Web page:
Words of advice

Any project to move data from various servers' internal disks or direct-attached storage devices into a consolidated storage pool must be carefully planned and executed. Experts offer the following guidelines to help make projects successful:

Define requirements in advance. Know why you are consolidating and create metrics for measuring the strategy's success before you initiate it. Calculate the total cost of ownership associated with your current storage infrastructure, and then compare it to the anticipated reductions from the new, consolidated infrastructure.

Don't reinvent the wheel. Search for consolidation stories that mirror your infrastructure and business requirements. Find out what strategies, vendors and products were used and whether they delivered promised value. Then come up with a short list of potential solutions for your needs.

Know your applications. Ensure that the consolidation platform can meet application requirements. Storage technology is not generic, and certain components remain built to meet applications' specific data-centric requirements, such as frequency of updates, shared access and Redundant Array of Independent Disks levels. Consolidation without regard for application requirements can have devastating effects on application performance and stability.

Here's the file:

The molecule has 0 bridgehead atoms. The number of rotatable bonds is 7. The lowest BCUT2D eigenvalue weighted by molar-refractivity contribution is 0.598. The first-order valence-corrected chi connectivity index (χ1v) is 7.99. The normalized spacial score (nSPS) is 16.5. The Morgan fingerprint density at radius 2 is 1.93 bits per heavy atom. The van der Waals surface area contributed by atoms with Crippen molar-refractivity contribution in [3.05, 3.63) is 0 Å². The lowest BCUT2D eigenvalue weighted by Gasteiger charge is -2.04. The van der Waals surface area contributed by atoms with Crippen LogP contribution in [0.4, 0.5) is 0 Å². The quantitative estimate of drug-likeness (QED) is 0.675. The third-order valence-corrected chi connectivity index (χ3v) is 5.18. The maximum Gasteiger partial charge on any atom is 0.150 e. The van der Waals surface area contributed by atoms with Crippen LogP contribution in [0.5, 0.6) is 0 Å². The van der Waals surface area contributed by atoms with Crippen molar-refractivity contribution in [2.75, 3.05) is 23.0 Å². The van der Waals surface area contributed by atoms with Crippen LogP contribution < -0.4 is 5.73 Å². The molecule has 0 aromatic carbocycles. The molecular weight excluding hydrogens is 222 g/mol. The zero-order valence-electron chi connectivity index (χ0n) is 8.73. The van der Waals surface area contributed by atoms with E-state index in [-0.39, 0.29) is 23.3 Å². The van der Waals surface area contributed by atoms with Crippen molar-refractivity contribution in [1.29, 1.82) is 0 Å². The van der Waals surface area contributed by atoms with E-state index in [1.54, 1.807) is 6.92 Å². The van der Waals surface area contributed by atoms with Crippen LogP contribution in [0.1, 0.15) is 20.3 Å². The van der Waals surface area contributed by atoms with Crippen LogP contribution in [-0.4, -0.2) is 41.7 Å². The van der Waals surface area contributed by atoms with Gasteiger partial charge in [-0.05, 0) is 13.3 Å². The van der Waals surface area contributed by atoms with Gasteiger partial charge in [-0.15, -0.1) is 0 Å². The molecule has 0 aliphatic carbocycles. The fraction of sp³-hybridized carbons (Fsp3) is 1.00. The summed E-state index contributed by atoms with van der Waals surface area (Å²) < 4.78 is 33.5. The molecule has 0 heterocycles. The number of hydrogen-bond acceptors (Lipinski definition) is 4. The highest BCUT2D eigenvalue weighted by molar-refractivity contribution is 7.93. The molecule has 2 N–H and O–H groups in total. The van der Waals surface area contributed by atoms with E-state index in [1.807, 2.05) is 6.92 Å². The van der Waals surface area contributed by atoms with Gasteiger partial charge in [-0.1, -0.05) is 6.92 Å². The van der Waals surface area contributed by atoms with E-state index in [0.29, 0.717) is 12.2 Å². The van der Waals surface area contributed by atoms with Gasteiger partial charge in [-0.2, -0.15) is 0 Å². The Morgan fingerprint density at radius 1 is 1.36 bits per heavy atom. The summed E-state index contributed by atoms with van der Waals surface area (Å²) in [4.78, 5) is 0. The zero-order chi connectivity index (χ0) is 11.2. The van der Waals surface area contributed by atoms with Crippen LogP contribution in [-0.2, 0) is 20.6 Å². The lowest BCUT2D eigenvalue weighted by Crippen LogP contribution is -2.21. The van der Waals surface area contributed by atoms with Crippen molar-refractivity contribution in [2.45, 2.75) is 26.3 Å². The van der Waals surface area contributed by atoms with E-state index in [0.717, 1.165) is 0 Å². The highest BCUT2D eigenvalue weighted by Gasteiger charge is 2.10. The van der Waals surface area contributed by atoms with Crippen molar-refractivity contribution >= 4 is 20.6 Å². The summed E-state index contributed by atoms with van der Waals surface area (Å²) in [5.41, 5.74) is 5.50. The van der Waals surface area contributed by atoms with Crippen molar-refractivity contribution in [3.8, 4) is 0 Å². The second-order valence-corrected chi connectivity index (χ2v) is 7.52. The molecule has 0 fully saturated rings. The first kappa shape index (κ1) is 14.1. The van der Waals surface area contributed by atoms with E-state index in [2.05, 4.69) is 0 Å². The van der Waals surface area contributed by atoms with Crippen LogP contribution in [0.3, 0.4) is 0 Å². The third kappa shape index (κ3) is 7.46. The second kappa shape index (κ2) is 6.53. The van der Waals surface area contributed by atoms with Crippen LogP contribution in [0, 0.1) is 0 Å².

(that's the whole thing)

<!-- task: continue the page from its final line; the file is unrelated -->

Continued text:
Test everything first. Fibre Channel storage-area networks (SANs) are notorious for interoperability problems. Despite vendors' claims about interoperability breakthroughs, switches from one vendor will not always talk to switches from another. Moreover, minor revisions in the firmware or driver software for a host bus adapter or array controller may cause nodes to simply disappear from the fabric. If you lack the skills and knowledge to test configurations in-house, work with a trusted service provider.

Roll out in phases. A phased release of your consolidation strategy will help you spot -- and correct -- any problems before committing all of your data to the consolidated repository.

Think security. Depending on your strategy, consolidation may expose all of your critical data to a security threat; you are, after all, putting all your eggs in one basket. Keep your consolidated infrastructure separate from your general-purpose local-area network. Also, don't overlook technologies such as specialized encryption devices or virtual SAN software for further locking down the consolidated infrastructure.

Back it up. Before moving data to the consolidated platform, make a backup -- or replicate the data to another place -- to safeguard against problems in the transfer. Also, design redundancies into your consolidated platform. The only way to protect data is to make a copy, and next to skilled personnel, data is your most valuable asset.

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